The world’s coastal glaciers are disappearing faster than ever, but the causes of the large-scale retreat are challenging to pinpoint due to natural fluctuations. Since researchers have been unable to conclude what is causing rapid glacier retreat, the last Intergovernmental Panel on Climate Change report determined that they could not say whether the melting is due to natural conditions or human-caused climate change.
Researchers at the University of Texas Institute for Geophysics (UTIG) and Georgia Tech sought to unravel the mystery of coastal glacier disappearance and uncover how much of the retreat is due to human-induced climate change.
The researchers developed a method that can treat glacial melting as an individual event, like a wildfire. The newly published study can account for differences between glaciers and natural climate fluxes while testing the effect of global warming. “And that’s the first time anyone’s done that,” explained study co-author and UTIG glaciologist Ginny Catania.
To test their model, the research team conducted thousands of simulations of the past 150 years with and without global warming. Not surprisingly, the results showed that global warming caused an increased likelihood of glacial melting.
When they ran the simulations without human-caused climate change, they found that the current glacial retreat would be impossible without the effects of a changing climate.
For example, the coastal glaciers of Greenland have been retreating at different rates since 2000, with almost all of them (200) in varying stages of retreat. The researchers believe this level of retreat would not have been attainable without man-made climate change.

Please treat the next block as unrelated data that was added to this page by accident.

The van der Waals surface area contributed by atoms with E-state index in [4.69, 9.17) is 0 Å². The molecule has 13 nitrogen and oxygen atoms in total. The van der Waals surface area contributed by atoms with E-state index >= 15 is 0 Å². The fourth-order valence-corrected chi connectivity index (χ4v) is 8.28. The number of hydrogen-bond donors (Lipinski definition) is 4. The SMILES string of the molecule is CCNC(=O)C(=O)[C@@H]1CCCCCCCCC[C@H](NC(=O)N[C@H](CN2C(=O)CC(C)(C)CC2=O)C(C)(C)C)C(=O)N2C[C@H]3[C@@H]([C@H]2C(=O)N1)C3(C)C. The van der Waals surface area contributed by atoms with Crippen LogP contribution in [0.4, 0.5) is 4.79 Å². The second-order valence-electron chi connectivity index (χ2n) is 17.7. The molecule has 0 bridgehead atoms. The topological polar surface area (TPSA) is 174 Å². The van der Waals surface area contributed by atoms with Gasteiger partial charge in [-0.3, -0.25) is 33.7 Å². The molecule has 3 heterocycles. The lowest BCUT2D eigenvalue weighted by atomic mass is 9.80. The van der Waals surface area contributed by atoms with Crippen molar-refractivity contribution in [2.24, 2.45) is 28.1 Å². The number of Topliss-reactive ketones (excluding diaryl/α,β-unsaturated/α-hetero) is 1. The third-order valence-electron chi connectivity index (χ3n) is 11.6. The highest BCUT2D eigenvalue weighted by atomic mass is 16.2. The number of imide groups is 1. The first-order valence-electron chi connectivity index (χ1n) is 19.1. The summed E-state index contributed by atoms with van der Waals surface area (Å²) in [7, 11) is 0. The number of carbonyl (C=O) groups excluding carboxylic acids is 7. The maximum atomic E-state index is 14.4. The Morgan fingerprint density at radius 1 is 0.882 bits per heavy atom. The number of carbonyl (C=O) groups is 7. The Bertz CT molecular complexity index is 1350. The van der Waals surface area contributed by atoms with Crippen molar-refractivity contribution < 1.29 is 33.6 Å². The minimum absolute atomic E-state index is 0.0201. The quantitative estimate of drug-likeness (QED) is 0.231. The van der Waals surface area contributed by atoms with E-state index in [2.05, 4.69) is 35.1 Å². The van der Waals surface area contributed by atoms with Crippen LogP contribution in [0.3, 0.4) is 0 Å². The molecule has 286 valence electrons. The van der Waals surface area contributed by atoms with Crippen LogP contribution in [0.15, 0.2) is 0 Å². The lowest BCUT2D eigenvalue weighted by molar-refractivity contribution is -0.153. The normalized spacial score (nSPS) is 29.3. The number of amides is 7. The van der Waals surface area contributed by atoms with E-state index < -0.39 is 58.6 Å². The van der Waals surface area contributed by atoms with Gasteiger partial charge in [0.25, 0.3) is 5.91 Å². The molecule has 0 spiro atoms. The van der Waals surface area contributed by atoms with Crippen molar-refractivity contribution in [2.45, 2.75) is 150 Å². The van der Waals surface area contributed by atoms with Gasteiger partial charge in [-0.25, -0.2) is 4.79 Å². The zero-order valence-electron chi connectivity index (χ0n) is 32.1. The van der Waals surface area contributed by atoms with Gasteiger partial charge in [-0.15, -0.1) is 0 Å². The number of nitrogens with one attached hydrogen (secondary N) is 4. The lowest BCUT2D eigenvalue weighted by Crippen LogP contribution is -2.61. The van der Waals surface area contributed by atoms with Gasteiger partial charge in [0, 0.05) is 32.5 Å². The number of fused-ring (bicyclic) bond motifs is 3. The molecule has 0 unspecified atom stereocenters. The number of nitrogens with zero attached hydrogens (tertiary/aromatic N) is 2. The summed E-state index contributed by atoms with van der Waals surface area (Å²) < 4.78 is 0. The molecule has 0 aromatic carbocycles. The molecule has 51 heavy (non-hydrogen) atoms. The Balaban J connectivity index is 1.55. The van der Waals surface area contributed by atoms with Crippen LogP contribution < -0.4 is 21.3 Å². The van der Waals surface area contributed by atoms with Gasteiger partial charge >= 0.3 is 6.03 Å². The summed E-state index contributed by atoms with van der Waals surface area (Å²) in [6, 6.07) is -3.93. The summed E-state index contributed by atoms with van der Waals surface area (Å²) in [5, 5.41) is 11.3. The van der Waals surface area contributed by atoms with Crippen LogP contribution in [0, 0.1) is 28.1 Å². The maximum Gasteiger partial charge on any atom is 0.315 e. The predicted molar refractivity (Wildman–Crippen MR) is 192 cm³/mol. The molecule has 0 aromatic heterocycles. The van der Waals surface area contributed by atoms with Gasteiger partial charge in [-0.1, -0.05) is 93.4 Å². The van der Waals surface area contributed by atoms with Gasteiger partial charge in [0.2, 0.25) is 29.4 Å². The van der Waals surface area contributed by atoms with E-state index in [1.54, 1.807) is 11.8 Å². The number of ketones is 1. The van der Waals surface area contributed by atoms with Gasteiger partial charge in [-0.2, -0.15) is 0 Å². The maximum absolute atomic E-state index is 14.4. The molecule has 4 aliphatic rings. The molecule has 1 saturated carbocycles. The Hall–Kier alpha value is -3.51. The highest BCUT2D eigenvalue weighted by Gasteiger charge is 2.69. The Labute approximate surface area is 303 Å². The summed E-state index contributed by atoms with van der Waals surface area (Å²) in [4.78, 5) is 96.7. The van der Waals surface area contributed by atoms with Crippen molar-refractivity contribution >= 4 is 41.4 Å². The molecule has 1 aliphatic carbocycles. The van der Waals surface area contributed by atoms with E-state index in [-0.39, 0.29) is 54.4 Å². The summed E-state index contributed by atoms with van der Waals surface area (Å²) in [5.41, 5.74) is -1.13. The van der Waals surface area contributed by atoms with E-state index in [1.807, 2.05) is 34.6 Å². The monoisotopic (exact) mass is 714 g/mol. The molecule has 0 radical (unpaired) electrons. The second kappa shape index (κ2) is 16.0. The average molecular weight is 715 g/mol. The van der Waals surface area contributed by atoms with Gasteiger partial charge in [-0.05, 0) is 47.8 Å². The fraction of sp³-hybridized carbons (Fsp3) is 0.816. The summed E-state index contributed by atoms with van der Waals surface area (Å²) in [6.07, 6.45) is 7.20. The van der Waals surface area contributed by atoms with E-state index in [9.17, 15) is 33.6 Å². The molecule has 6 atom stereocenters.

“This study gives us a toolbox to determine the role of humans in the loss of ice from Greenland and Antarctica, to say with confidence that it’s not just coincidence,” said Georgia Tech glaciologist and study co-author Alex Robel.
The researchers hope that their conclusions will influence future policy. According to John Christian, a postdoctoral researcher at UT Austin and Georgia Tech, the methodology proposes in the study is a road map toward making confident statements about what the human role is in glacier retreat. “Those statements can then be communicated to the public and policymakers, and help in their decision making.”
This study is published in n the journal The Cryosphere.
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